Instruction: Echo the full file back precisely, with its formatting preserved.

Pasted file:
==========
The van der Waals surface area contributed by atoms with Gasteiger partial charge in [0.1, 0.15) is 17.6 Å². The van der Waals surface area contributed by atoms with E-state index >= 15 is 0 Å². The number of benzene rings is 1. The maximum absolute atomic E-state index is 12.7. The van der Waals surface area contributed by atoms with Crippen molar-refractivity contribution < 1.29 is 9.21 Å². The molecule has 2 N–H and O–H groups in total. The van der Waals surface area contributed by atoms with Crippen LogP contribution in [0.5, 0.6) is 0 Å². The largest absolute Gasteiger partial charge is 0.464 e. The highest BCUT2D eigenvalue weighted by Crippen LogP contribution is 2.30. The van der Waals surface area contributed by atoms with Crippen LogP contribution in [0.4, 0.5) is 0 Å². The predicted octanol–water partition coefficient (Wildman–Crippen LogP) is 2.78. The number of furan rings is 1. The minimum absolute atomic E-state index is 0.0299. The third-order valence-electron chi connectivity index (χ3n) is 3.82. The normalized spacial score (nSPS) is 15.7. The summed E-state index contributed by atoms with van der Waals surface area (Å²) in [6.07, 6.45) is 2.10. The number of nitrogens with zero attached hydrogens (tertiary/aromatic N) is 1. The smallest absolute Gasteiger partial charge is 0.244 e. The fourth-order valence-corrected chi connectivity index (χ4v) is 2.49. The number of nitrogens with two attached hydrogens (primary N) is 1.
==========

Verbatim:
The van der Waals surface area contributed by atoms with Gasteiger partial charge in [0.1, 0.15) is 17.6 Å². The van der Waals surface area contributed by atoms with E-state index >= 15 is 0 Å². The number of benzene rings is 1. The maximum absolute atomic E-state index is 12.7. The van der Waals surface area contributed by atoms with Crippen molar-refractivity contribution < 1.29 is 9.21 Å². The molecule has 2 N–H and O–H groups in total. The van der Waals surface area contributed by atoms with Crippen LogP contribution in [0.5, 0.6) is 0 Å². The largest absolute Gasteiger partial charge is 0.464 e. The highest BCUT2D eigenvalue weighted by Crippen LogP contribution is 2.30. The van der Waals surface area contributed by atoms with Crippen LogP contribution in [0.4, 0.5) is 0 Å². The predicted octanol–water partition coefficient (Wildman–Crippen LogP) is 2.78. The number of furan rings is 1. The minimum absolute atomic E-state index is 0.0299. The third-order valence-electron chi connectivity index (χ3n) is 3.82. The normalized spacial score (nSPS) is 15.7. The summed E-state index contributed by atoms with van der Waals surface area (Å²) in [6.07, 6.45) is 2.10. The number of nitrogens with zero attached hydrogens (tertiary/aromatic N) is 1. The smallest absolute Gasteiger partial charge is 0.244 e. The fourth-order valence-corrected chi connectivity index (χ4v) is 2.49. The number of nitrogens with two attached hydrogens (primary N) is 1.